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Consultant trains dairy producers to let robots do the work

PD Editor Emily Caldwell Published on 04 April 2012

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This article was #7 of the Top 25 most well-read articles on www.progressivedairy.com in 2012. to jump to the article. It was published in the April 11, 2012 issue. Click here for the full list of the Top 25.

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PD Editor Emily Caldwell got a behind-the-scenes look at a robotic dairy start-up, where consultant Paul Berdell walked the Leech family of Virginia through transitioning their 240-cow herd to four Lely robots.

A recent Journal of Dairy Science abstract, based on research from Michigan State University, highlighted that after eight days of transitioning more than 60 percent of the herd was milking voluntarily, and 95 percent of the herd was milking voluntarily within a month.

We asked Berdell:
Q. Based on your experiences, would you say those results are typical of most robotic dairies?

I very rarely have a robot herd that is 60 percent voluntary after eight days. My goal is to aim for at least 50 percent by the end of 11 to 12 days. I am usually around 30 percent after one week.

The issue is that there are many variables in this system that can cause these numbers to sway different directions. Is the herd in a new facility or an existing facility?

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Did they come from a tiestall barn or milking parlor? How many cows are there per robot? All of these items have more or less impact on the percentage of voluntary milkings after so many days.

I noticed this info is from Michigan State, which has two robots. So if this info is off of their farm then the load per robot at start-up was about 33 to 34 per robot. Most of my herds are at 50 cows plus per robot on start-up.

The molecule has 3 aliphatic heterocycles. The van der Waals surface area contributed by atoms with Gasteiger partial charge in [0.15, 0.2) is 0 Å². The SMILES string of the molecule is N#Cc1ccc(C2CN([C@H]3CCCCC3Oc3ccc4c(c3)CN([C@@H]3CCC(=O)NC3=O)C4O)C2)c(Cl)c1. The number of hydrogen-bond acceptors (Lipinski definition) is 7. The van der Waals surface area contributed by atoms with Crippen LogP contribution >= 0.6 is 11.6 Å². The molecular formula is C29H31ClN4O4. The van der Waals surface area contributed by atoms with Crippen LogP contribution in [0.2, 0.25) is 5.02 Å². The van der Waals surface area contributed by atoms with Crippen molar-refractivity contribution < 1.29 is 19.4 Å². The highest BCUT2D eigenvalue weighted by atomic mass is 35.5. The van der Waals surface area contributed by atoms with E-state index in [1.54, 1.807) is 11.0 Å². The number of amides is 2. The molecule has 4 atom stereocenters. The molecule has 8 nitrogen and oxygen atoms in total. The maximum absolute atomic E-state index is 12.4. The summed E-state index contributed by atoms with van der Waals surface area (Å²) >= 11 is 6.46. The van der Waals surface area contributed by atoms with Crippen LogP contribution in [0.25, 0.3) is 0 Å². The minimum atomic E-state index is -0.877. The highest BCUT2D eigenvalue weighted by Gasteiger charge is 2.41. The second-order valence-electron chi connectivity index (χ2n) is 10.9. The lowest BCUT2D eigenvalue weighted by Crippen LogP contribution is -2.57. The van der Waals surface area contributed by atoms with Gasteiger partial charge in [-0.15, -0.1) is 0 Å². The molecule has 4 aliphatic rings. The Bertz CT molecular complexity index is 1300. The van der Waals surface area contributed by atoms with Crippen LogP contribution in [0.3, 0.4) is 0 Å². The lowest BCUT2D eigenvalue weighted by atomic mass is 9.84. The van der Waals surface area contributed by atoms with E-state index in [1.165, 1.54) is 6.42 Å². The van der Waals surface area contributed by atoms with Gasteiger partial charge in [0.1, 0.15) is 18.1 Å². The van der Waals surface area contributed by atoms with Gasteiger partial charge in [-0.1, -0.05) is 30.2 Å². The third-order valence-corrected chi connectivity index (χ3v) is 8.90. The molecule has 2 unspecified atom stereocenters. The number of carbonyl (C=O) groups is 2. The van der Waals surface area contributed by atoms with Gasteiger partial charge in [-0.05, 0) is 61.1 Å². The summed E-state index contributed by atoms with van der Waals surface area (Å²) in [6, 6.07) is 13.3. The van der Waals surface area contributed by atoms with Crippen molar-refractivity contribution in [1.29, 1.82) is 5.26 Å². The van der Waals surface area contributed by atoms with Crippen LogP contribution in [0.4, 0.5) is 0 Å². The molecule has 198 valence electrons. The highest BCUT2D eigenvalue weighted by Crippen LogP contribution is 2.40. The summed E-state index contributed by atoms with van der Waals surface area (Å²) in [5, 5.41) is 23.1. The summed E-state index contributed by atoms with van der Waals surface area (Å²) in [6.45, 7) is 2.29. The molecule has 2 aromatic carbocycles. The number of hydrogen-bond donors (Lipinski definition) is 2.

The more cows, the slower the voluntary milkings come because of time issues and competition. Herds that run lower numbers of cows per robot at start usually adapt much faster, but most herds have to run full loads because of financial reasons or they don’t really want to sell cows.

Herd production at start and diet also has impact on start-up behavior, so often these items are not 100 percent at start-up and will positively impact or negatively impact herd behavior towards the robot.

I don’t really disagree with the abstract because it is possible with certain variables in place. Does it happen very often? No, maybe 10 percent of start-ups will get this kind of response that fast.
—Paul Berdell, Robotic Milking Integration Solutions

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Paul Berdell & Leech family

The decision to install robots involves a lot of discussion: How many robots will work for my herd? What type of system works best for me?

How can I convince my lender that this a good business decision? How will my labor costs change?

But once the decision is made and the robots are installed, a whole new set of questions arise: How will my herd get used to the robots? How do I manage this software and the data it can provide? How do I need to adjust my herd’s ration?

Luckily, there’s a consultant for that. Paul Berdell of Robotic Milking Integration Solutions has been working with robots for more than a decade. In late February, he consulted the Leech family of Ingleside Dairy in Lexington, Virginia, on the startup of four Lely robots for 240 cows.

Scroll down or click on one of the following links to see accompanying /MORE content: 1. , featuring clips of the start-up in action, and 2. , showcasing more photos from the Leech robotic milking dairy.

Charles and Linda Leech and their two adult children, Beau and Jennifer, who are involved in the farm full-time, were no strangers to automated technology on the dairy.

“We’ve been using an automatic calf feeder for a while,” Linda says. “We discovered that if you pushed a calf into the feeder each time, it was never going to learn. It helped us to realize that these animals are smart. We know that if we’re able to provide a gentle, pleasant experience for the cows at the robots, like we do with the calves and the feeder, it’s going to work.”

Ingleside Dairy was the first farm in Virginia to install a Lely robot system. Their local dealership, C & C Farm Supply in Harrisonburg, offered Berdell’s services as part of their installation and equipment costs.

This is typical for most of his consulting jobs, Berdell says. He has been hired by Lely directly, though. In fact, that’s how he got started.

In late 2009, he approached the president of Lely and explained he had an idea that could help producers installing robotic milking equipment. Lely paid for his first two startup consulting jobs. Since then, he has assisted in more than 60 startups, traveling coast to coast.

Story continues below video.